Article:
Thursday, March 08, 2007

On-farm biodiversity is the key to success

We have always believed that the maintenance of on-farm biodiversity is the key to having a long term, sustainable business. It is becoming ever more certain that more extreme weather conditions, as part of emerging climate change will make it difficult for farmers to sustain highly specialized production.
A US study has calculated that diverse, synergistic farms can be profitable and simultaneously benefit the environment. Some farmers are successfully experimenting with biodiversity.
Joel Salatin, of Polyface Farms near Swoope, Virginia (US) has developed a rotational grazing production system featuring pastures containing at least 40 varieties of plants and numerous animal species. Salatin’s farm uses little fossil fuel, yet the farm is highly productive. The 57-hectare farm annually produces 30,000 dozen eggs, 10,000 to 12,000 broilers, 100 beef animals, 250 pigs, 800 turkeys, and 600 rabbits.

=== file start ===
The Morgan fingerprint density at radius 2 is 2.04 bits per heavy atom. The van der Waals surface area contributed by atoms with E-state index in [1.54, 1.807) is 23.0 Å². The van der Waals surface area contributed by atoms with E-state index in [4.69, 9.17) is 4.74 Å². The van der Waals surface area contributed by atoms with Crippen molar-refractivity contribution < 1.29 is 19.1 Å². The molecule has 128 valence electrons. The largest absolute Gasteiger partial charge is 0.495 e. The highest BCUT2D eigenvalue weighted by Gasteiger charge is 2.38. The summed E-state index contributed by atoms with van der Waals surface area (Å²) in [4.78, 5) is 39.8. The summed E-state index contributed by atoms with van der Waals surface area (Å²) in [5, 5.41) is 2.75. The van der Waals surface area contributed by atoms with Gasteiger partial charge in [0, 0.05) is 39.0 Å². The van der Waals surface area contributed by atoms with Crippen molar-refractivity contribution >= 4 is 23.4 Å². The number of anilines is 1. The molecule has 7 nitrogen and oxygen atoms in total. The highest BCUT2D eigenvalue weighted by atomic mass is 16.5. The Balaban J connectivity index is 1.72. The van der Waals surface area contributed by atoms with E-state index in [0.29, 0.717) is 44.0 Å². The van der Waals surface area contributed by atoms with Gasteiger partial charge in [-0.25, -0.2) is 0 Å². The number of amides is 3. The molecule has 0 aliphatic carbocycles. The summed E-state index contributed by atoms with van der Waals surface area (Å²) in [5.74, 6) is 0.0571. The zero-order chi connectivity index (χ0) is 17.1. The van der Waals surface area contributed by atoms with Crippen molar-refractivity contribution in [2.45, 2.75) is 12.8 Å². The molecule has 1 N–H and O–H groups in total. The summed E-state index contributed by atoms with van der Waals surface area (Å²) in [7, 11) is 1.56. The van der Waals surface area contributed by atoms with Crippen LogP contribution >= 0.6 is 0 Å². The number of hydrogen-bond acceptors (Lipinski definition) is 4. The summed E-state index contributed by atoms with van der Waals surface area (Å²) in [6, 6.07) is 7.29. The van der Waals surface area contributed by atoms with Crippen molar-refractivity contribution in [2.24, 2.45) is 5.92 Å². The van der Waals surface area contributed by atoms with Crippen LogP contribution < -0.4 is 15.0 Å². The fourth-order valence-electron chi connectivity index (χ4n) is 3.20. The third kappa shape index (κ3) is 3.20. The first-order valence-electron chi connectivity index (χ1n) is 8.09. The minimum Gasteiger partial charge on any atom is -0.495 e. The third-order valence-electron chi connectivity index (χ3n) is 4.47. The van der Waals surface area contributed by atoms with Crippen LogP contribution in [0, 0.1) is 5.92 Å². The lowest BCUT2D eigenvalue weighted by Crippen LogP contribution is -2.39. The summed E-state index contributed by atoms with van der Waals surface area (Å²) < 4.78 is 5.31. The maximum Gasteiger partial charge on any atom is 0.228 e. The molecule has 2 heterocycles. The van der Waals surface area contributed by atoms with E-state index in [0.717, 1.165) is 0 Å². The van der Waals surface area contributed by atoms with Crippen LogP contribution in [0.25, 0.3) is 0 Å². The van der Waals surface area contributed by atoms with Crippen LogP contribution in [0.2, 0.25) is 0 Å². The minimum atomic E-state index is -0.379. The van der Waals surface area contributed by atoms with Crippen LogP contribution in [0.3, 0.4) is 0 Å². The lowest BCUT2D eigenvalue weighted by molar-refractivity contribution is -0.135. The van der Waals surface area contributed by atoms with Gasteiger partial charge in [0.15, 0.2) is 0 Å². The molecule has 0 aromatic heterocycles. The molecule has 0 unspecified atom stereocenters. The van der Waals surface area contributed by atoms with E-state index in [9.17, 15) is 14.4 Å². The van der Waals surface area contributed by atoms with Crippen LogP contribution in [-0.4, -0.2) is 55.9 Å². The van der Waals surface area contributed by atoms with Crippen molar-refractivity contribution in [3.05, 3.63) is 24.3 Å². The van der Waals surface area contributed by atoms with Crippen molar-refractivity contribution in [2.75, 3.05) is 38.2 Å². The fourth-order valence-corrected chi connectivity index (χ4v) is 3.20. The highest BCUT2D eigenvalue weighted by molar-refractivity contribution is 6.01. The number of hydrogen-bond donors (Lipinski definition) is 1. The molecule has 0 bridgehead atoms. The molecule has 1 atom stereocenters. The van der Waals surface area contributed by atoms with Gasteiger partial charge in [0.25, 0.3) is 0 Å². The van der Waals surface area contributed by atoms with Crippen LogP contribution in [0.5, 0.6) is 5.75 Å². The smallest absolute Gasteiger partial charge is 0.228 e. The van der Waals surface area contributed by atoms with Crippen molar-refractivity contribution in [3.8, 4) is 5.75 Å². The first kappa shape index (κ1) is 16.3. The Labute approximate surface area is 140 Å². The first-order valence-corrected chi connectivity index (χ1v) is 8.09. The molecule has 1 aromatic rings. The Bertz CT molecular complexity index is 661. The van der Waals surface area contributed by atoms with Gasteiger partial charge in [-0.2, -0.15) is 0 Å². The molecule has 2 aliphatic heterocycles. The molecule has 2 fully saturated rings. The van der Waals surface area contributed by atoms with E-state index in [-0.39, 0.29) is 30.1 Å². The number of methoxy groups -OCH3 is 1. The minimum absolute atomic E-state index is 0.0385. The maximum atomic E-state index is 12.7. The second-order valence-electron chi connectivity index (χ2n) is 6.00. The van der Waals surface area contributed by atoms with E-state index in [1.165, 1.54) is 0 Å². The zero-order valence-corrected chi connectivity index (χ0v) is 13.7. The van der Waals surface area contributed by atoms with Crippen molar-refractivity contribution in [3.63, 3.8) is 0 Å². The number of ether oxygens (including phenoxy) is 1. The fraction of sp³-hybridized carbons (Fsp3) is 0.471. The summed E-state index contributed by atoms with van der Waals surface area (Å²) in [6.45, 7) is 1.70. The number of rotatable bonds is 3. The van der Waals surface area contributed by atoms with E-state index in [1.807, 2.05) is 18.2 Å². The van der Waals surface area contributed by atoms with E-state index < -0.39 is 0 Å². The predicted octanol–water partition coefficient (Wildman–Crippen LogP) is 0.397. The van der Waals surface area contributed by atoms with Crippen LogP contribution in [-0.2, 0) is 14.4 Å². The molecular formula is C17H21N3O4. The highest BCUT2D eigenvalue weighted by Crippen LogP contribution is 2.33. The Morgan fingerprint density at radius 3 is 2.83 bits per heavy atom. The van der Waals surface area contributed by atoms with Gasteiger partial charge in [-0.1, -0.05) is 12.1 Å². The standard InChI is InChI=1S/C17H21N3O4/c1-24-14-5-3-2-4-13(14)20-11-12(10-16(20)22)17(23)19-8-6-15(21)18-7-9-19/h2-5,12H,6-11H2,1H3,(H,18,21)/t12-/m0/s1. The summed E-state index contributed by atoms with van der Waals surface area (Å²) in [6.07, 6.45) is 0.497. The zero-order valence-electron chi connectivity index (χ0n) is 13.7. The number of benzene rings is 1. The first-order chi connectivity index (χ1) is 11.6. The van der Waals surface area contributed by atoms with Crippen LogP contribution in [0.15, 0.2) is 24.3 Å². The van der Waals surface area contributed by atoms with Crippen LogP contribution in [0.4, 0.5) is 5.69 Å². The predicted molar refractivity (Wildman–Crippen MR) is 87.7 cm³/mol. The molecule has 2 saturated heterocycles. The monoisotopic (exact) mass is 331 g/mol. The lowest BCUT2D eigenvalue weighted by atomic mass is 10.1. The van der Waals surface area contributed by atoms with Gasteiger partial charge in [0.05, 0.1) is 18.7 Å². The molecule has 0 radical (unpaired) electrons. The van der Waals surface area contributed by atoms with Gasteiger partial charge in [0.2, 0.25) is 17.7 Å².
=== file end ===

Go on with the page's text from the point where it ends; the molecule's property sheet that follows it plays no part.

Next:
Production at the Freeranger Farm is not that large, but the principles are similar and we maintain a balance with our natural ecosystems. Sustainability is what we are about.
Farming systems that are less energy intensive, more flexible in the face of unstable climates, and that produce a variety of products are likely to be the future of agriculture. When farms convert from monocultures to more diverse operations, net farm income can increase by as much as 108% while generating significant environmental and social benefits. Specialised, intensive and industrialised production methods are not as efficient as some 'experts' have been telling us.

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